- “If human emotions largely result from thinking, then one may appreciably control one’s feelings by controlling one’s thoughts – or by changing the internalized sentences, or self-talk, with which one largely created the feeling in the first place.” Albert Ellis, Rational Psychotherapy and Individual Psychology
- “Too many people are unaware that it is not outer events or circumstances that will create happiness; rather, it is our perception of events and of ourselves that will create, or uncreate, positive emotions.” Albert Ellis, Rational Emotive Behavior Therapy
- “The expense of making yourself panicked, enraged, and self-pitying is enormous. In time and money lost. In needless effort spent. In uncalled-for mental anguish. In sabotaging others’ happiness. In foolishly frittering away potential joy during the one life—yes, the one life—you’ll probably ever have.” Albert Ellis, How To Stubbornly Refuse To Make Yourself Miserable About Anything – Yes, Anything!
- “The best years of your life are the ones in which you decide your problems are your own. You don’t blame them on your mother, the evolved, or the president. You realize that you control your own destiny” Albert Ellis
- “In fact most of what we call anxiety is overconcern about what someone thinks of you.” Albert Ellis
- “Worry itself is one of the most painful conditions.” Albert Ellis
- “The great majority of the things we now make ourselves panicked about are self-created ‘dangers’ that exist almost entirely in our own imaginations.” Albert Ellis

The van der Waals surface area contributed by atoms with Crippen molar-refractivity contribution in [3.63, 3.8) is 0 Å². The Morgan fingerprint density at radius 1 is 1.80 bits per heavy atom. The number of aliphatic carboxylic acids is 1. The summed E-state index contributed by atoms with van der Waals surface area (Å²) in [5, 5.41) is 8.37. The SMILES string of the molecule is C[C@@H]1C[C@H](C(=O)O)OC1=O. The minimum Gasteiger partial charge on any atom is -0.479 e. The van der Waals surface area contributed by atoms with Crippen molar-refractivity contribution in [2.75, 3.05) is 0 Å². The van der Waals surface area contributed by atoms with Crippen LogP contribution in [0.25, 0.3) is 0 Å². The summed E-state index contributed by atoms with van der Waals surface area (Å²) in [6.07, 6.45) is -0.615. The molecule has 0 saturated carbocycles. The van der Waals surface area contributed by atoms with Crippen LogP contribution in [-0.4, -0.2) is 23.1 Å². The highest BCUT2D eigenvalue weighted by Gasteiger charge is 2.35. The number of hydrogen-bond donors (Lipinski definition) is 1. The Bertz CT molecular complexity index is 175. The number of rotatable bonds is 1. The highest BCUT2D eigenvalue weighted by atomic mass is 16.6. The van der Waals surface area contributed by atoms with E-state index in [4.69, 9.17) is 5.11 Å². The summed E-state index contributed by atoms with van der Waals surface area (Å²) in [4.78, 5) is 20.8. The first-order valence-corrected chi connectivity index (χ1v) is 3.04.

- “Convince yourself that worrying about many situations will make them worse rather than improve them.” Albert Ellis
- “Worrying about dying will hardly help you live.” Albert Ellis
- “There are three main types of anxieties:
ego anxiety (performance anxiety, desire for love and approval, fears of failure, etc.)
discomfort anxiety (just world fallacy anxieties — anxieties provoked by the ego anxieties not being met)
anxiety about anxiety (hopelessness, helplessness, getting stuck in self-perpetuating cycles of anxiety, feeling like because you might have failed at some thing, that you always will fail)
And then, coping mechanisms, all based on his theories about rationality:
-realize the difference between the anxieties
-change your semantics (i.e.: I need to be loved -> I really want to be loved, but I won’t die if I’m not)
-allow (or even make yourself) think about the possibilities of the negative. kind of a reverse visualizations therapy — imagine the failures, the worst possible outcomes, and repeat this until you can see that it really isn’t end-of-the-world stuff. it’s uncomfortable, but it’s actually much “easier” to survive the real discomfort of traumas, failures, etc than it is to survive the anxieties about those traumas and failures
-allow yourself to mentally experiment with the idea of shame, in the same way as the previous.
-realize that we are not what we do and that there is no rating system for humans. we can do something and fail but that doesn’t make us essential failures.
-humor — this one is more implied than outright, but basically give yourself the mental distance to see humor even in your failings and shame” Reddit User